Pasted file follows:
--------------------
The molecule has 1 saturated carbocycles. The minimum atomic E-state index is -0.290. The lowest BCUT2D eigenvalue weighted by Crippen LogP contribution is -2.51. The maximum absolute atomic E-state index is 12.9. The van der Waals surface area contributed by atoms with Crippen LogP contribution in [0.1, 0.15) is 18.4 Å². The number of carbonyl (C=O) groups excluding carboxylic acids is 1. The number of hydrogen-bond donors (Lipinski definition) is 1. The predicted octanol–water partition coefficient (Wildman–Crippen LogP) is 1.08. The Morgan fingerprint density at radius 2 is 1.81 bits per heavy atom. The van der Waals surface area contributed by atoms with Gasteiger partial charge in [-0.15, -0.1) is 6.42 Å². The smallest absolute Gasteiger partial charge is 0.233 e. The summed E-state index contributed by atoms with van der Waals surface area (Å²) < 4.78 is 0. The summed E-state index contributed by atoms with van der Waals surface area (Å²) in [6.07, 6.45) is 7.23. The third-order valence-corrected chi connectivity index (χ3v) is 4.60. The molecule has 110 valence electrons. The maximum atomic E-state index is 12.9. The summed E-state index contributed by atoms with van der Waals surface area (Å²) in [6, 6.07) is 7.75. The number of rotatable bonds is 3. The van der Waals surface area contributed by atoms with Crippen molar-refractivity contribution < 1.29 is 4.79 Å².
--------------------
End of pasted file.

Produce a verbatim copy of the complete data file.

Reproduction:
The molecule has 1 saturated carbocycles. The minimum atomic E-state index is -0.290. The lowest BCUT2D eigenvalue weighted by Crippen LogP contribution is -2.51. The maximum absolute atomic E-state index is 12.9. The van der Waals surface area contributed by atoms with Crippen LogP contribution in [0.1, 0.15) is 18.4 Å². The number of carbonyl (C=O) groups excluding carboxylic acids is 1. The number of hydrogen-bond donors (Lipinski definition) is 1. The predicted octanol–water partition coefficient (Wildman–Crippen LogP) is 1.08. The Morgan fingerprint density at radius 2 is 1.81 bits per heavy atom. The van der Waals surface area contributed by atoms with Gasteiger partial charge in [-0.15, -0.1) is 6.42 Å². The smallest absolute Gasteiger partial charge is 0.233 e. The summed E-state index contributed by atoms with van der Waals surface area (Å²) < 4.78 is 0. The summed E-state index contributed by atoms with van der Waals surface area (Å²) in [6.07, 6.45) is 7.23. The third-order valence-corrected chi connectivity index (χ3v) is 4.60. The molecule has 110 valence electrons. The maximum atomic E-state index is 12.9. The summed E-state index contributed by atoms with van der Waals surface area (Å²) in [6, 6.07) is 7.75. The number of rotatable bonds is 3. The van der Waals surface area contributed by atoms with Crippen molar-refractivity contribution < 1.29 is 4.79 Å².